Delicious eats in Allentown

Submitted by Judy on Wed, 11/07/2007 - 11:16pm.

As I travel around the country on my book tour, I'm writing my column from the road. Here's my favorite dining spot in Allentown!

If it’s Tuesday it must be Allentown, I thought, as my plane hit the runway. Stop number two on my book tour, but this gig was special, because I would be staying with my oldest, dearest friend.

Arlene picked me up at the airport and said, “Let’s have lunch.” She didn’t have to ask where I wanted to go. Pistachio’s is always my first choice.

Owners Sid and Lynne Stetcher joined us, but this wasn’t the usual meeting of friends. For this column from the road, I wanted to find out what makes this restaurant special.

I asked Sid if I could talk to the chef and was surprised when he informed me, “There is no chef!” Stetcher employs only line cooks and personally trains them himself. “I don’t need a prima donna,” he said. “I have one wife. I don’t need another.”

Having no formal training, Stetcher, a self-professed foodie, claims a natural affinity. “I see it as an art form,” he said. “I’ve always enjoyed food, and I’m blessed with good taste buds.”

He’s also blessed with his wife Lynne, a fabulous cook, who provides some of the recipes. “But we have to adapt them to restaurant cooking,” he said. “You can’t do here in a high-volume restaurant what she does at home. You know the slow food movement? She’s the original!”

Stetcher came to the restaurant business through a rather circuitous route. Surprise number two: I learned he had been a professor at Brandeis University teaching psychology and doing brain research. “I was the first PhD. out of Brooklyn College,” he told me. “I was brought down here to Lehigh University to head up a division of the health science center as a professor of neurophysiology and brain function. I left Lehigh because I had nothing to profess.”

While in private practice and then working in real estate development, Stetcher worked on the side with his brother, who owned a restaurant in New York City across from Lincoln Center named Zachary’s, a hangout for the entertainment industry, serving such luminaries as Jerome Robbins, Liza Minnelli, Barbra Streisand, and Dustin Hoffman.

Ten years ago he opened Pistachio Bar & Grill. “The concept was California- Mediterranean,” he said, “which morphed into global.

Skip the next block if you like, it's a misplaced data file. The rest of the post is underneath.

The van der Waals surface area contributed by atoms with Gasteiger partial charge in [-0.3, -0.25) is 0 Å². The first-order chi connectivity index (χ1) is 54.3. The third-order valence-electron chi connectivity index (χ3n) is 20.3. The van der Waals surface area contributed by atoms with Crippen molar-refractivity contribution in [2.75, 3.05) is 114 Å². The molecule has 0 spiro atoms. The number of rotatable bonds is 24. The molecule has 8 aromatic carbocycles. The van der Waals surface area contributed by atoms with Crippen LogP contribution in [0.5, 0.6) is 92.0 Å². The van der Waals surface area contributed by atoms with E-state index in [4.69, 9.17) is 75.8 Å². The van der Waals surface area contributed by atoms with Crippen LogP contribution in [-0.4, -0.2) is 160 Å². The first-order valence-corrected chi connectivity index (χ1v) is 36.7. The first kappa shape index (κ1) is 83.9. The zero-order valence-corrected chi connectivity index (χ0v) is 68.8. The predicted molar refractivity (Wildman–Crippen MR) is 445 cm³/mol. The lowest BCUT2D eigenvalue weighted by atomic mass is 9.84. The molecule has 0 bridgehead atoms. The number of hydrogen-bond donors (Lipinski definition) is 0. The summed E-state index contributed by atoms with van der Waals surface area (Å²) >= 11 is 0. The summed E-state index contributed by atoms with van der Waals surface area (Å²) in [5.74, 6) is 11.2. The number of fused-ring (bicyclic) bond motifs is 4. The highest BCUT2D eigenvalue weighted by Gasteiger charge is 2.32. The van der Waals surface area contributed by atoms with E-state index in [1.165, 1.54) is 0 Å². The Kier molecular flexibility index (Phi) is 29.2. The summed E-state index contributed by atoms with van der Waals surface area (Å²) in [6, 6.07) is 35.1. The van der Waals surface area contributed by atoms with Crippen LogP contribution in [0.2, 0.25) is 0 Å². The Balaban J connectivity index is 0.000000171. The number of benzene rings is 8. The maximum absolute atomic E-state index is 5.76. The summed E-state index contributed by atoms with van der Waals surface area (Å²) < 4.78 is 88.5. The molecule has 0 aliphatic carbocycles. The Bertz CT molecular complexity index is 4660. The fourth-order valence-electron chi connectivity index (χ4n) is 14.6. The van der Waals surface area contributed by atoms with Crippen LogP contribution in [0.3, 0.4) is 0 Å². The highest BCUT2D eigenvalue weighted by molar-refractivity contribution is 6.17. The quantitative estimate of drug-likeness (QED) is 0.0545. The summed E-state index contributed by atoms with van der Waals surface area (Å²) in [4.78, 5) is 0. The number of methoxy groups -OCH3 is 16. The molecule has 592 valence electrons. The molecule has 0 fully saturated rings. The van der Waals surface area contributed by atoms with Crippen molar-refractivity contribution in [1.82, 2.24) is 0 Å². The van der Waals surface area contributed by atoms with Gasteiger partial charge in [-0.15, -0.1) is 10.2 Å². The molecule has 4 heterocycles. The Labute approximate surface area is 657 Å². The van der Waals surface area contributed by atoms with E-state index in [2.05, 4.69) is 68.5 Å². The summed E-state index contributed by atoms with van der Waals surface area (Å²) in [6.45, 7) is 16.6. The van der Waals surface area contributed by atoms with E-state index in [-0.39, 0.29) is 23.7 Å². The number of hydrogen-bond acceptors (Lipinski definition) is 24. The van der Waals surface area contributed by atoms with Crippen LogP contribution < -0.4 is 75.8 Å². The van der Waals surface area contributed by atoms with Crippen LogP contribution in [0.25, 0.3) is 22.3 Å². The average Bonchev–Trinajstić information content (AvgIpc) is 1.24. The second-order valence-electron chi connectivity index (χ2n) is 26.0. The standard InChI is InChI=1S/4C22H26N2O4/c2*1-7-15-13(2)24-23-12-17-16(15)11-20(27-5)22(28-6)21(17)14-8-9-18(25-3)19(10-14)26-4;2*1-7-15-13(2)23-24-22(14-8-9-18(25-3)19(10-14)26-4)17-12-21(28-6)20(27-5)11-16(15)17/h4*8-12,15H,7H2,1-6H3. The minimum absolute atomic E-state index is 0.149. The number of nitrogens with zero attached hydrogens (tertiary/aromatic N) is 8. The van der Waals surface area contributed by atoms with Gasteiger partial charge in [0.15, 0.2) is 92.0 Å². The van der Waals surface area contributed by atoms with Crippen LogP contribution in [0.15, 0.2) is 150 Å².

“I thought, here I am in Allentown. There’s no demographic depth here. If you sell hot dogs in New York, you could make $30 million a year selling one kind of hot dog. Here maybe six people like that hot dog. So the menu has to have broad appeal.”

From salads to pastas to fish, meat and vegetarian entrees, even pizzas and omelets, everything is made fresh to order. One of the most popular dishes is Spaghetti with Toasted Breadcrumbs and Artichokes.

“This dish came from someone’s Italian grandmother,” he said, “and reflects povera cooking – cooking of the very poor. They would use the poorest ingredient, leftover bread. Breadcrumbs are ground and then toasted with lots of butter until golden and tossed with spaghetti, fresh and roasted garlic, sautéed artichoke hearts and Parmesan cheese.”

The most popular vegetarian dish is Lynne’s Eggplant Shelbourne. Slices of eggplant are lightly battered and layered like lasagna with mozzarella cheese, spinach, and roasted garlic.

“Our mother sauce is made from San Marzano tomatoes grown in the volcanic ash of Mount. Etna,” he noted.

“A lot of places are selling the sizzle. With us it’s the food. We layer the food,
layer the flavors. It’s not trash can cooking here.”

Spaghetti with Toasted Bread Crumbs, Artichoke Hearts and Italian Parsley
Adapted for the home cook from Pistachio Bar & Grill

2 tablespoons olive oil
8 canned artichoke hearts, quartered
2 tablespoons ground and toasted fresh breadcrumbs or panko
1 teaspoon minced garlic
2 teaspoons roasted garlic
8 ounces spaghetti, cooked al dente
1 teaspoon grated fresh Parmesan cheese
1/2 teaspoon salt
1/2 teaspoon freshly ground black pepper
1 tablespoon extra virgin olive oil or to taste
1 tablespoon butter, melted
2 tablespoons chopped Italian parsley

1. Heat olive oil in a large saucepan over medium heat and sauté the artichoke hearts and garlic until soft.
2. Add the cooked pasta, salt and pepper, and Parmesan cheese. Toss with
the breadcrumbs. Drizzle with extra virgin olive oil and butter.
Garnish with parsley. Serves 2

The Orange County Register/Fullerton News Tribune 10-25-07